Two things this weekend kept me from blogging. First, the amazing weather. It was warm and sunny both days, so I spent time picking apples and sitting outside with a book.
The other thing is that the time I did spend at my computer involved working on the replacement for this blog engine.
Regular blogging will continue this week.
I noted earlier that this code base I'm working with assumes all file stores look like a disk-based file system. This has forced me to do something totally ugly.
All requests for files get pre-pended with a hard-coded string somewhere in the base classes—i.e., the crap I didn't write. So when I want to use the Azure storage container "myfiles", some (but not all) requests for files will use ~/App_Data/files/myfiles (or whatever is configured) as the container name. Therefore, the Azure provider has to sniff every incoming request and remove ~/App_Data/files/ or the calls fail.
Don't even get me started on how the code assumes HttpContext.Current will exist. That has made unit testing a whole new brand of FFS.
I've been playing around with BlogEngine.NET, and I've hit a snag making it work with Microsoft Azure.
BlogEngine.NET was built to store files inside the application's own file system. So if you install the engine in, say, c:\inetpub\wwwroot\blogEngine, by default the files will be in ~/App_Data/files, which maps to c:\inetpub\wwwroot\blogEngine\App_Data\files. All of the file-handling code, even the abstractions, assume that your files will have some kind of file name that looks like that.
You must never store files locally in an Azure cloud service, because at any moment your virtual machine could blow up and be reconstituted from its image. Boom. There go your files.
You really want to use Azure storage. In its purest form, Azure storage organizes files in containers. A container can't have sub-containers. You access a container by its name only; paths are meaningless.
But because BlogEngine.NET assumes that all file stores use path names (which even works for the database file store plug-in, for reasons I don't want to go into), creating an Azure Storage provider for this thing has been really annoying. I've even had to modify some of the core files because I discovered that it applied a default path to any file request no matter what storage provider you used.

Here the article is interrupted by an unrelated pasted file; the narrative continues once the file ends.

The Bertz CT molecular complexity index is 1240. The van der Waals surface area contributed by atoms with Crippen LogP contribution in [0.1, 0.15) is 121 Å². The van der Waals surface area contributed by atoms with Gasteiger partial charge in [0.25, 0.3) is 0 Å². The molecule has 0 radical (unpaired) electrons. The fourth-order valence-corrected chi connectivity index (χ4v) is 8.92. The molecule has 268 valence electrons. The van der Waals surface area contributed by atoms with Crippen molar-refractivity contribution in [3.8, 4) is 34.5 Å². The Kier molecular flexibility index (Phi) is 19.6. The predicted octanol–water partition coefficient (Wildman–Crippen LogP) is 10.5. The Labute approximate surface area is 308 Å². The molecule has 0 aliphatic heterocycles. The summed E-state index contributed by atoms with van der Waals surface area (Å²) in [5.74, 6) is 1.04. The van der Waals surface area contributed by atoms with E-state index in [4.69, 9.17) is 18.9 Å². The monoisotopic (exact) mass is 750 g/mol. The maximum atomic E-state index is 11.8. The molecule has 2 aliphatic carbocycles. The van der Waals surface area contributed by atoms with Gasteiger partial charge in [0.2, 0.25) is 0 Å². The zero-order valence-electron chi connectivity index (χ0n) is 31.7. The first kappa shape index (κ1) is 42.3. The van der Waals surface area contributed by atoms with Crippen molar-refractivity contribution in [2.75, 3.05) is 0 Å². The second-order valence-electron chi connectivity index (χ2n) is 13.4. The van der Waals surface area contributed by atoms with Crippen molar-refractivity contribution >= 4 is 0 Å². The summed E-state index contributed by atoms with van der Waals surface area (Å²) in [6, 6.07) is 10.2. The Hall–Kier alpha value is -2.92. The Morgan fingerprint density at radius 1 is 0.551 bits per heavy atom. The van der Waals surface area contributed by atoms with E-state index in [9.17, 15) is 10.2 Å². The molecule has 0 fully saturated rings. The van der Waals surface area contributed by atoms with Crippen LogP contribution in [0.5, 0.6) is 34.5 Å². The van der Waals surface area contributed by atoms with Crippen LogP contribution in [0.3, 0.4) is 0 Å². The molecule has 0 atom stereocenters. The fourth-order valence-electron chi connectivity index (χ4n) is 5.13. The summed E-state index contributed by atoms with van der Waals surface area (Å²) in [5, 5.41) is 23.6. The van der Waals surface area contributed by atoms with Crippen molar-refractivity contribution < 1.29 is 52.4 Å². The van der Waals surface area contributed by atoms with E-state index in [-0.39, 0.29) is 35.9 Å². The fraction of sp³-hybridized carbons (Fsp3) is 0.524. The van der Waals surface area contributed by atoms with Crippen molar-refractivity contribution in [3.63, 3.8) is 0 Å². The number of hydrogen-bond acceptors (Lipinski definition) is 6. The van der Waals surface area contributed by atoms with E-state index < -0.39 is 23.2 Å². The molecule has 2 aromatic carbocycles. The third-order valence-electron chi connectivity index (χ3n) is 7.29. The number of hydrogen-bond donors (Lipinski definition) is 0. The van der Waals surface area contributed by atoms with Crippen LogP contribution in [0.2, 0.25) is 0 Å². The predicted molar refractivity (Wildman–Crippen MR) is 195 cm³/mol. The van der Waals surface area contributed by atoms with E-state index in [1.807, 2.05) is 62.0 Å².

Don't even get me started on the bit of BlogEngine.NET's architecture that pulls all files around through the UI instead of allowing them to live in a CDN...
I just Googled a problem I'm having setting up a continuous-integration build, because I've had this problem before and wanted to review how I solved it before. Google took me to my own blog on the second hit. (The first hit was the entry I cross-posted on my old employer's blog.)
Why even bother with my own memory?
After struggling for almost two weeks to learn AngularJS and other technologies, I've gotten BlogEngine.NET (which will replace DasBlog as the Daily Parker's platform) to do geography and time zones the way I want them. (Notice the time stamp and globe icon at the bottom of this post.) Specifically, last night I got the clickable Google Map on the Edit Post page to work.
Sometimes I like learning new technology. This was a lot less painful than some I've taken up, with only a couple of blind alleys and a reasonable learning curve. I'm excited that The Daily Parker could migrate to its new home in just a few weeks, if I continue to make progress.
I'm still doing some R&D with BlogEngine.NET, and I keep finding strange behaviors. This is, of course, part of the fun of open-source software: with many contributors, you get many coding styles. You also don't get a lot of consistency without a single over-mind at the top.
My latest head scratch was about how labels work. I won't go into too many details, except to say, re-saving a code file with no changes in it shouldn't change the behavior of the code file. I'm still puzzling that out.
In any event, it's possible that I may have a stable-enough build with all of the features I want ready in a couple of weeks.
Of course, there's this little matter of 4,941 posts to migrate... That should be fun.
Since development of DasBlog petered out in 2012, and since I have an entire (size A1) Azure VM dedicated solely to hosting The Daily Parker, I've been looking for a new blog engine for this blog.
The requirements are pretty broad: